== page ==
Examples of suitable susceptors are bodies made of graphite, semiconductor, glass, ceramic or metal which have a surface area comparable with that of the substrate wafer; for example, between (1 cm)2 and (1 m)2 and whose thickness is between 0.1 mm and a few cm.
Preferably, a thermocouple having two junctions is used as the temperature sensor wherein the junctions represent the sensor elements. One of the junctions is arranged on the surface of the susceptor and the other junction is arranged between the susceptor and the substrate wafer. The thermocouple delivers a voltage which is proportional to the measured temperature difference.
Preferably, a frame made of thermal insulating material, such as glass or ceramic, is arranged on the surface of the susceptor in order to hold the thermocouple. One of the junctions is arranged, for example, at the base of the retaining device and the other junction is fastened on the opposite side. This procedure fixes the geometry. At the same time, the frame avoids thermal contact between the susceptor and the junction arranged between the susceptor and the substrate wafer. A frame of this type may, for example, be produced in the form of a hollow ceramic cylinder.
The present invention provides for the susceptor to be connected to the wafer holder. In this case, the distance between the susceptor and the substrate wafer is very small. In this embodiment, the susceptor has an indentation which is on the side facing the wafer holder and in which the sensor elements are arranged. It is, in this case, advantageous to keep the dimensions of the indentation as small as possible in order to keep the temperature distribution in the susceptor homogenous.
The apparatus preferably has both a first heating device and a second heating device which can be driven independently of one another. Examples of a suitable heating device include a lamp heater and a resistive heater. The first heating device is intended to heat the substrate wafer while the second heating device is intended to heat the susceptor. Furthermore, the apparatus has a control unit wherein the first heating device can be controlled as a function of the temperature difference measured by the temperature sensor. The first heating device is preferably controlled in such a way so as to make the temperature difference zero. The temperature of the substrate wafer will then be equal to the temperature of the susceptor.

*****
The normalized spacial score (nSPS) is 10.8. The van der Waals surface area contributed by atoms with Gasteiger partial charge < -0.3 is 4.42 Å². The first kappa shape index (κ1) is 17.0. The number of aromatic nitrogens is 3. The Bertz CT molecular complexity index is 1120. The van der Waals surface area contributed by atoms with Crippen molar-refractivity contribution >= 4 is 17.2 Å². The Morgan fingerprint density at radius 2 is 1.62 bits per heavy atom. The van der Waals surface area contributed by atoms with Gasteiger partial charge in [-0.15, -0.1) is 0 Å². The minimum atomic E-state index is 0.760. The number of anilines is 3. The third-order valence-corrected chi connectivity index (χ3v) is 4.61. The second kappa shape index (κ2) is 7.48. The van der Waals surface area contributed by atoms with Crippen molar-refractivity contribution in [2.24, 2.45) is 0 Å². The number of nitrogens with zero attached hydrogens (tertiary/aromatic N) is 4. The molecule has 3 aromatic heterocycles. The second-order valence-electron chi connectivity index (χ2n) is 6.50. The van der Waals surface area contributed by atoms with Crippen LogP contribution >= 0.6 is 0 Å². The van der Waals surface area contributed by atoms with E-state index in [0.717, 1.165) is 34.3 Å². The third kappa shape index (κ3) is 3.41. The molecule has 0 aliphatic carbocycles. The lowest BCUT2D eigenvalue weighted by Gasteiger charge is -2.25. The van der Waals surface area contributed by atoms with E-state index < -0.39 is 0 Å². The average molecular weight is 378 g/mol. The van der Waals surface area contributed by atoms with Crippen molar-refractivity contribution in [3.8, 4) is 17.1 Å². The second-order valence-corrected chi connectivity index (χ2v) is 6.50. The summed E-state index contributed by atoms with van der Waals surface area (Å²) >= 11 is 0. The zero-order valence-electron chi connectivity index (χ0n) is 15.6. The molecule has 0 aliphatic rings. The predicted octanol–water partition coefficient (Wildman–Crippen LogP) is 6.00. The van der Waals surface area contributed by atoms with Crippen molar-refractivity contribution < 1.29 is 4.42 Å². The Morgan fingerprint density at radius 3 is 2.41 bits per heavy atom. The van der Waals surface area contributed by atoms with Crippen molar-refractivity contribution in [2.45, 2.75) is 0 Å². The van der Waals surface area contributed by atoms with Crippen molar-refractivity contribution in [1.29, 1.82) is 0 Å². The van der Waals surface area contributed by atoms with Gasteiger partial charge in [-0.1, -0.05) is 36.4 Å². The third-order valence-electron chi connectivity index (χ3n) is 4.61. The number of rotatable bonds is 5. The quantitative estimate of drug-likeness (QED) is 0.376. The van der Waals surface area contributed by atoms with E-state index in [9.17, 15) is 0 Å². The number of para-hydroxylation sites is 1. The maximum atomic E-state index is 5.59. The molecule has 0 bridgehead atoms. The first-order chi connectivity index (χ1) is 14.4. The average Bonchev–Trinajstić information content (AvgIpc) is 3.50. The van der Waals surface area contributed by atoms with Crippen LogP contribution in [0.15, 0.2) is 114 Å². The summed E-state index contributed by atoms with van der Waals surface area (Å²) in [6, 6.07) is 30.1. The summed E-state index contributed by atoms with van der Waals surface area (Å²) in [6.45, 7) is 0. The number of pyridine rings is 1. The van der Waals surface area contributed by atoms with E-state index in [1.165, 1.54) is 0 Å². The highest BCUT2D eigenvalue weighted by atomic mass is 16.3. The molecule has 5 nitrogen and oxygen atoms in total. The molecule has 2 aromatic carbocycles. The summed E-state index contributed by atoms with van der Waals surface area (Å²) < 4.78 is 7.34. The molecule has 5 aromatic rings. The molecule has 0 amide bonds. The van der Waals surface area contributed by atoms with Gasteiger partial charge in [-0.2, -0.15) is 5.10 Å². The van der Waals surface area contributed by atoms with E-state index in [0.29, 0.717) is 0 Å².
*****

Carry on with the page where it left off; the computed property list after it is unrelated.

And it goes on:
According to a further embodiment of the present invention, a cooling device is provided which is thermally connected to the wafer holder. Suitable cooling devices include, for example, means for flushing with helium between the susceptor and the substrate wafer, a susceptor cooler, or means for applying pressure using a mechanical or electrostatic force. A control unit is provided by which the cooling device can be controlled. This arrangement is particularly advantageous for those reactors where the substrate wafer becomes heated as a result of the processing. Such is the case, for example, with plasma-enhanced processes. In this arrangement, the temperature at the substrate wafer is monitored by measuring the temperature difference so that the cooling device can be controlled in accordance with the temperature of the substrate wafer.
Additional features and advantages of the present invention are described in, and will be apparent from, the detailed description of the presently preferred embodiments and from the drawings.
FIG. 1 schematically shows an apparatus of the present invention for processing a substrate wafer wherein the apparatus includes two heating devices that can be controlled independently of one another and a control unit.
FIG. 2 schematically shows an apparatus of the present invention for processing a substrate wafer wherein the apparatus includes a cooling device.
Turning to FIG. 1, a susceptor 12, made of graphite or SiC or Si, and a wafer holder 13 are arranged in a reaction chamber 11. The susceptor 12 is, for example, in the form of a disc and has a thickness of 1 mm and a diameter of a few tens of cm. The wafer holder 13 consists of quartz glass, for example, and is mechanically connected to the susceptor 12.
There is a substrate wafer 14 on the wafer holder 13. The substrate wafer 14 has for example, a diameter of a few tens of cm and a thickness of 1 mm. The substrate wafer 14 is, for example, a monocrystalline silicon wafer, an SO1 wafer, a glass wafer or a plastic wafer. The distance between the substrate wafer 14 and the susceptor is, for example, 10 mm.
A frame 15 made of thermally insulating material is arranged on the surface of the susceptor 12. The frame 15 may, for example, be a ceramic cylinder having as height of 8 mm and a diameter of 1 mm and a wall thickness of 0.2 mm.
A thermocouple 16, having a first junction 161, a second junction 162 and wires 163, is arranged in the reaction chamber 11 and is preferably made of platinum rhodium. The first junction 161 is arranged at the bottom of the frame 15 on the surface of the susceptor 12. The second junction 162 is fastened on the opposite side of the frame 15, for example, in a narrowed part of the cylinder. The wires 163 which form the terminals of the thermocouple are fed out of the reaction chamber 11 via feed-throughs (not represented in detail). The diameter of the wires 163 is, for example, 0.1 mm.
A first heating device 171 and a second heating device 172 (lamp heaters, for example) are provided in the reaction chamber 11 and may be driven independently of one another. The first heating device 171 is used to heat the substrate wafer 14 while the second heating device 172 is used to heat the susceptor 12.